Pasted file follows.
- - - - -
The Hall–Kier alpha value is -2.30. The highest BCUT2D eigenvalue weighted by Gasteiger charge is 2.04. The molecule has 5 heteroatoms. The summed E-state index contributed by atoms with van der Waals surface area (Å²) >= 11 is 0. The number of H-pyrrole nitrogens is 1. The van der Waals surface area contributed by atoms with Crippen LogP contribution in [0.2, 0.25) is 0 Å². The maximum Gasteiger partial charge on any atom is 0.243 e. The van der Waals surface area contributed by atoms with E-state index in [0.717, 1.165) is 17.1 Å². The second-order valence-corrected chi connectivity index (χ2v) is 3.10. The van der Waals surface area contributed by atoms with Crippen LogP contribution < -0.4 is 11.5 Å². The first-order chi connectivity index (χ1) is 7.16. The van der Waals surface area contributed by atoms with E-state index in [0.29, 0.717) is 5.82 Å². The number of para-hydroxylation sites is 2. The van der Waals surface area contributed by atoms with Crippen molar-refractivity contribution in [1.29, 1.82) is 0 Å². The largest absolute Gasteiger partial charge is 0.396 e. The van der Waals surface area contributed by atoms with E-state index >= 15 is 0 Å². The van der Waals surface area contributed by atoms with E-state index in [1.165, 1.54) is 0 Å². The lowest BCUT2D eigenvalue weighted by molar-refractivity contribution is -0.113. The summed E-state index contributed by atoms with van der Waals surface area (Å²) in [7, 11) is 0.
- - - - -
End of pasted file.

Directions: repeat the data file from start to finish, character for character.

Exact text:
The Hall–Kier alpha value is -2.30. The highest BCUT2D eigenvalue weighted by Gasteiger charge is 2.04. The molecule has 5 heteroatoms. The summed E-state index contributed by atoms with van der Waals surface area (Å²) >= 11 is 0. The number of H-pyrrole nitrogens is 1. The van der Waals surface area contributed by atoms with Crippen LogP contribution in [0.2, 0.25) is 0 Å². The maximum Gasteiger partial charge on any atom is 0.243 e. The van der Waals surface area contributed by atoms with E-state index in [0.717, 1.165) is 17.1 Å². The second-order valence-corrected chi connectivity index (χ2v) is 3.10. The van der Waals surface area contributed by atoms with Crippen LogP contribution < -0.4 is 11.5 Å². The first-order chi connectivity index (χ1) is 7.16. The van der Waals surface area contributed by atoms with E-state index in [0.29, 0.717) is 5.82 Å². The number of para-hydroxylation sites is 2. The van der Waals surface area contributed by atoms with Crippen molar-refractivity contribution in [1.29, 1.82) is 0 Å². The largest absolute Gasteiger partial charge is 0.396 e. The van der Waals surface area contributed by atoms with E-state index >= 15 is 0 Å². The van der Waals surface area contributed by atoms with E-state index in [1.165, 1.54) is 0 Å². The lowest BCUT2D eigenvalue weighted by molar-refractivity contribution is -0.113. The summed E-state index contributed by atoms with van der Waals surface area (Å²) in [7, 11) is 0.